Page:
I have four sons, and there are a lot of things that make me proud of them. But one of my favorite things: They are absolutely, without a doubt, very best friends. All four.
People often ask me what I’ve done to make it that way, and I know I can’t take all of the credit for it. But the truth is, there are a few things that we have done as parents that have made a really big difference.
Here are a few of the things we do that contribute to our boys’ great friendships:
1. They share bedrooms. We have two boys per bedroom. This is both out of necessity and preference. We actually have one extra room that we have offered to our boys, and they have all turned it down. They prefer to be together. They lie awake and chat at night. They hang out in their rooms and play music. Together. They are roommates in the truest sense of the word. the truth is, if you knew my boys, you’d have to agree that this may not be a very natural pairing; each of the sets of boys have very different personalities, lifestyle habits, and housekeeping habits (or lack thereof). Sharing rooms could easily be a problem. But they have learned to get along. They have learned to work together. Sharing rooms has absolutely brought them close.
2. They are together–a lot. This one comes with the territory, because yes — we homeschool. Many families suggest that if their kids were together all day, they would fight like crazy, though for us I think the opposite is true. Sure, my boys squabble at times, but because they are together all of the time, they have learned to work things out. They have learned to overlook (most of) each other’s idiosyncrycies, and in general tolerate the things that get on their nerves. They (mostly) get along great now. They have inside jokes (or a million), they know each other inside and out, and have many mutual hobbies and interests.
For families that do not homeschool, I believe that you can still instill more sibling together time intentionally. Perhaps trading in some time with peers for more family time. This might receive some push-back initially, but in time they all probably learn to love it. Once they get used to regular time together, most siblings end up enjoying it!
3. They work together. Our boys do plenty of chores, (It took a long time to figure out, but we use a rotating system that we love!) But we also have a special projects for our boys that require that they work together. This forces them to become co-workers as well as brothers. And somewhere in the midst of the work I find them swapping jokes, singing songs, or having a good time in the midst of their work.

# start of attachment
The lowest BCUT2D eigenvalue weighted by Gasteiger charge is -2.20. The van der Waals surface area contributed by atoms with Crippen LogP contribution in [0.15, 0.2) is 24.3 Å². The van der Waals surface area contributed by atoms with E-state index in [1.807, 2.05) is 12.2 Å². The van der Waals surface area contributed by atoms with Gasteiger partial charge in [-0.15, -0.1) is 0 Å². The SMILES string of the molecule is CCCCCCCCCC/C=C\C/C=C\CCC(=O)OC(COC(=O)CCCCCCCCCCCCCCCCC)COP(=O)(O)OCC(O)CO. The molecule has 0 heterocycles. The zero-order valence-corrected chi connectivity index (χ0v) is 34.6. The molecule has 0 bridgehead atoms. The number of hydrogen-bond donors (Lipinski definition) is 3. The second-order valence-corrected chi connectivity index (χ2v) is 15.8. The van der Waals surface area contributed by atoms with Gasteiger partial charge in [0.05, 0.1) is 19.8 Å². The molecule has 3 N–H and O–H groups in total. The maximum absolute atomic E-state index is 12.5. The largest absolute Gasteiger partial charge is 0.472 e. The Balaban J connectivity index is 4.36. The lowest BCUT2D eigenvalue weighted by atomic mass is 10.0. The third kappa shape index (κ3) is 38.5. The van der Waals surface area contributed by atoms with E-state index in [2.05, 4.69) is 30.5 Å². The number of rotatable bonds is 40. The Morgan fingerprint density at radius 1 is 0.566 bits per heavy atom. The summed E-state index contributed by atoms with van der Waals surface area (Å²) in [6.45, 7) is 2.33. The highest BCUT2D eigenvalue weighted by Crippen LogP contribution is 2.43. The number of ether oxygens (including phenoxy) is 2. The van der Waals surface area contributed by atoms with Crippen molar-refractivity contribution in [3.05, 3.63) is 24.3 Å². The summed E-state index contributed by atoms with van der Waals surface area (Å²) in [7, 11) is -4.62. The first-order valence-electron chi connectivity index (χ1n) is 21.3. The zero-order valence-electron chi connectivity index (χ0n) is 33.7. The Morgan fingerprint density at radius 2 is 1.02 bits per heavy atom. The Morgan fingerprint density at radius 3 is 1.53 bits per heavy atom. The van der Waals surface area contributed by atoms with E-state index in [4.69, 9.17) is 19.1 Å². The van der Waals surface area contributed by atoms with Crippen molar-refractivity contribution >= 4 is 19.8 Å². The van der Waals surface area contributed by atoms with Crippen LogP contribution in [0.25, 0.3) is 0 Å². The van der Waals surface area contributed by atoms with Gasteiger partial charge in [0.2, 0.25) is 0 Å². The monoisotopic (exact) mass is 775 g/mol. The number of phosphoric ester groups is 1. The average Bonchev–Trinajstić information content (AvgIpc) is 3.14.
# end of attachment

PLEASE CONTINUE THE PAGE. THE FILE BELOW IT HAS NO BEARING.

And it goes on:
4. They bond when we travel. Since we live in Hawaii– on an island in the middle of the Pacific Ocean, we don’t get to travel very often. However if you asked our kids about their best memories, they would all name a vacation we have taken as a family. Bonds happen when you’re in new places or finding adventures! Whether you take a road trip, camp out, or fly somewhere exciting, kids will hold on to memories of family travel for a lifetime. I know some families let their kids invite friends on trips with them, and I see where that has some benefits. I still think there is something special about it being just the family; kids are forced to get along, and when they’re forced to be together, sometimes they learn to be best friends.
5. They support each other in sports and activities. Sometimes our boys are heading all different directions, and that is fine. One of our boys is a competitive surfer, and my husband and I put a lot of long weekends into supporting his contests. We don’t expect the brothers to have to go along and watch all of his contests but we do make sure they come along for some of them. We want to raise boys who know how to support and cheer one another on. When another brother has a soccer game, we’ll load up the whole family to support him. It’s not always the easy way, but it is so valuable.
6. We are proactive in parenting. We step in where needed, and spend a lot of time training our boys in character. We focus in on areas that are lacking or needing improvement. We teach them how to speak, respond, handle feelings. We use birthdays and special occasions to have kids go around and speak affirming words to each other. Parents really can set the tone and establish rituals and routines for siblings to build one another up!
If your kids have a good relationship, I would love to hear some of the things that you think contribute to it. Share any helpful tools or tips you know in comments!